Wednesday, March 13, 2002
By JAY LETTO
On March 13, the Federal Energy Regulatory Commission (FERC) once again comes to the Gorge, this time to conduct likely its last hearing on the fate of Condit Dam on the White Salmon River.
Despite the stream of disinformation from a handful of local dam-removal opponents, this issue is a no-brainer: If you support restoring salmon to the White Salmon River, dam removal is undoubtedly the best option.
However, recent letters to the editor might give the casual reader pause. Among the ridiculous claims are that: 1) Dam owner PacifiCorp is part of a vast conspiracy of environmental groups that worked behind closed doors to broker this deal; 2) Dam removal will be a disaster to the environment and local ecosystem; 3) Dam removal could lead to local blackouts or higher energy rates; 4) PacifiCorp will just take out the dam and run, leaving our community with the mess and cleanup bill; and 5) A "vast majority" of our local community opposes removal, which is being foisted upon us by big, bad government agencies.
Let's take these one at a time: 1) The conspiracy accusation is laughable. The current process began in 1993 when FERC held a public hearing in White Salmon to gather comments for its Draft Environmental Impact Statement on Condit Dam relicensing. This was nearly 10 years ago and it made a huge splash in the media because of the outpouring of local support for dam removal. Since then there have been numerous public hearings. In addition, the intervenor process, which included PacifiCorp and any interested parties meeting together for several years to craft a Settlement Agreement, was a totally open public process that locals were invited to from the beginning.
2) To hear our County Commissioners and other dyed-in-the-wool property rights advocates speak against dam removal while arguing for protection of our environment and endangered species is a real head-slapper. Our County Commissioners are openly disdainful of the Endangered Species Act. Indeed, Klickitat County is being sued by the state of Washington for failing to adopt a Critical Areas Ordinance that adequately protects endangered species. All relevant state and federal agencies, the tribes, and numerous environmental groups have spent years examining the environmental tradeoffs of removing Condit and are unequivocal: Dam removal is clearly the best environmental option. In addition, the property, including the land leased to cabin owners around Northwestern Lake, is owned by PacifiCorp. What happened to the argument that property owners should be able to do what they want with their land?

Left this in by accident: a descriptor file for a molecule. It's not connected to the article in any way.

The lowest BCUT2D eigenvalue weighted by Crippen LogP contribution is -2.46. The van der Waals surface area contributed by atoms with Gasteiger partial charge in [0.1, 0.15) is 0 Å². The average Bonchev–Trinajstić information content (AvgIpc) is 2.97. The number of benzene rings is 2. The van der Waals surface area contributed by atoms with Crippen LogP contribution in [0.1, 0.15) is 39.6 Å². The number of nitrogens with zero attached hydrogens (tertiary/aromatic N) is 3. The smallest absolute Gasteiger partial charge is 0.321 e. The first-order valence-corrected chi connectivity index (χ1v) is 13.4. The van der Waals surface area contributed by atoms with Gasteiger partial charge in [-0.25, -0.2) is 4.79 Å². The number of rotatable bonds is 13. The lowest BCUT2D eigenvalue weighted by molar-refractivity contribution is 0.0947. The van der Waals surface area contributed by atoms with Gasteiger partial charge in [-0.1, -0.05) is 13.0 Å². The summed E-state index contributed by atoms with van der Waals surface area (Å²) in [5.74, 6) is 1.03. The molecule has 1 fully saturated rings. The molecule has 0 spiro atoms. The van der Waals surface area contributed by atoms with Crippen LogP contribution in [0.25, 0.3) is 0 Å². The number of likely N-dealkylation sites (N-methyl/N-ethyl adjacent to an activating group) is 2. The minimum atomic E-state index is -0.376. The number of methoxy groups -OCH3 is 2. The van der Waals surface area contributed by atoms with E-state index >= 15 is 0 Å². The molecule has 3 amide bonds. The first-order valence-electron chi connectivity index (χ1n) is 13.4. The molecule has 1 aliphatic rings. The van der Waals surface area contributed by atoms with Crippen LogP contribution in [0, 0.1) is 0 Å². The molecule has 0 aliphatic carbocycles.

3) Condit Dam is only a 14.7-megawatt facility. For comparison, PacifiCorp alone owns 8,000 megawatts, meaning that Condit produces a miniscule 0.18 percent of PacifiCorps' power capability.
4) Referring to the proposed dam removal settlement as the "blow and go" alternative is a misnomer intended to infuriate the uninformed. The Settlement Agreement actually locks PacifiCorp into footing the bill for dredging and restoration following dam removal -- including $2 million for mitigation and permitting, $1 million for the Yakama Nation's Fishery Enhancement Fund, and $0.5 million for enhancement and maintenance of the Underwood in-lieu site. In addition, significant funds will come to the watershed from the state Salmon Funding Recovery Board once dam removal is approved by FERC. But, most importantly, PacifiCorp has been working in good faith for years on this project. It could simply abandon the project and leave taxpayers with the removal bill. Instead, the precedent-setting Settlement Agreement allows PacifiCorp to operate the facility for several years in order to pay the estimated $17 million bill for removal.
5) While removal opponents have been very vocal of late, all evidence is that our community actually favors removal. At the last major hearing held by FERC (at the White Salmon Park Center in February 1996), dam removal supporters vastly outnumbered opponents. Of the nearly 50 people who spoke, only about a half-dozen spoke in favor of retaining the dam. Most were cabin owners on Northwestern Lake.
One has to feel for the couple of dozen cabin owners who stand to lose their lake. However, they entered their leases understanding that PacifiCorp owns the lake and the land surrounding it. Besides, how terrible will it be to live on salmon-bearing riverfront property?
Finally, the rest of the country is lining up to support the removal effort. Even the National Hydropower Association, the pro-dam lobbying group, said that removing Condit Dam is a "win-win" solution.
White Salmon residents who want to see salmon restored to the White Salmon River must continue to speak up.
Jay Letto lives in Snowden.